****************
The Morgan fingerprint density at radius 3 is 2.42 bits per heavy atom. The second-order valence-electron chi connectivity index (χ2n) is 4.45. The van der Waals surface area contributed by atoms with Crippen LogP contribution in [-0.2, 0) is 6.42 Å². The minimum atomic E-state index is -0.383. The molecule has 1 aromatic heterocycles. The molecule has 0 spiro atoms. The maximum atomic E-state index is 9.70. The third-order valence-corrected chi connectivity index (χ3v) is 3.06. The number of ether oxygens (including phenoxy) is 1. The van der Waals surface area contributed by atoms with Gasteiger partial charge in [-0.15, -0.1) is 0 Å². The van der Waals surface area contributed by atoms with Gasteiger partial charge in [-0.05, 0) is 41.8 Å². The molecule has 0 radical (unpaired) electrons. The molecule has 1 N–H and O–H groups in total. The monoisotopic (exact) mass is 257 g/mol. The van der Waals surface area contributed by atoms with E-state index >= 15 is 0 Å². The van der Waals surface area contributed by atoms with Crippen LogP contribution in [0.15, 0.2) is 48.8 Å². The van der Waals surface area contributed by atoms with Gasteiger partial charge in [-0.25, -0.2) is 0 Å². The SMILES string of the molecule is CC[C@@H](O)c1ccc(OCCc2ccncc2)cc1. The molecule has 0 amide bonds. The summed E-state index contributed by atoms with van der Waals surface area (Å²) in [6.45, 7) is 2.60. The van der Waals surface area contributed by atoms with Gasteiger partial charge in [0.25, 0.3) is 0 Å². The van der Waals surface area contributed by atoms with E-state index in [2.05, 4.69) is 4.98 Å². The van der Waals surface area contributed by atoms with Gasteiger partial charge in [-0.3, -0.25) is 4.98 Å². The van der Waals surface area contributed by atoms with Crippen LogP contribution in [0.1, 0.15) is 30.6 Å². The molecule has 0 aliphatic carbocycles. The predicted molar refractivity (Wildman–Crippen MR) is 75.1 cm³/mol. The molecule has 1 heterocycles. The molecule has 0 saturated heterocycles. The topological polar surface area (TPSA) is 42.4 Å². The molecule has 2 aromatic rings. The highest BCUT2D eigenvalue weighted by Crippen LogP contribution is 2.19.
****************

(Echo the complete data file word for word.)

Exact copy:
The Morgan fingerprint density at radius 3 is 2.42 bits per heavy atom. The second-order valence-electron chi connectivity index (χ2n) is 4.45. The van der Waals surface area contributed by atoms with Crippen LogP contribution in [-0.2, 0) is 6.42 Å². The minimum atomic E-state index is -0.383. The molecule has 1 aromatic heterocycles. The molecule has 0 spiro atoms. The maximum atomic E-state index is 9.70. The third-order valence-corrected chi connectivity index (χ3v) is 3.06. The number of ether oxygens (including phenoxy) is 1. The van der Waals surface area contributed by atoms with Gasteiger partial charge in [-0.15, -0.1) is 0 Å². The van der Waals surface area contributed by atoms with Gasteiger partial charge in [-0.05, 0) is 41.8 Å². The molecule has 0 radical (unpaired) electrons. The molecule has 1 N–H and O–H groups in total. The monoisotopic (exact) mass is 257 g/mol. The van der Waals surface area contributed by atoms with E-state index >= 15 is 0 Å². The van der Waals surface area contributed by atoms with Crippen LogP contribution in [0.15, 0.2) is 48.8 Å². The van der Waals surface area contributed by atoms with Gasteiger partial charge in [-0.25, -0.2) is 0 Å². The SMILES string of the molecule is CC[C@@H](O)c1ccc(OCCc2ccncc2)cc1. The molecule has 0 amide bonds. The summed E-state index contributed by atoms with van der Waals surface area (Å²) in [6.45, 7) is 2.60. The van der Waals surface area contributed by atoms with Gasteiger partial charge in [0.25, 0.3) is 0 Å². The van der Waals surface area contributed by atoms with E-state index in [2.05, 4.69) is 4.98 Å². The van der Waals surface area contributed by atoms with Gasteiger partial charge in [-0.3, -0.25) is 4.98 Å². The van der Waals surface area contributed by atoms with Crippen LogP contribution in [0.1, 0.15) is 30.6 Å². The molecule has 0 aliphatic carbocycles. The predicted molar refractivity (Wildman–Crippen MR) is 75.1 cm³/mol. The molecule has 1 heterocycles. The molecule has 0 saturated heterocycles. The topological polar surface area (TPSA) is 42.4 Å². The molecule has 2 aromatic rings. The highest BCUT2D eigenvalue weighted by Crippen LogP contribution is 2.19.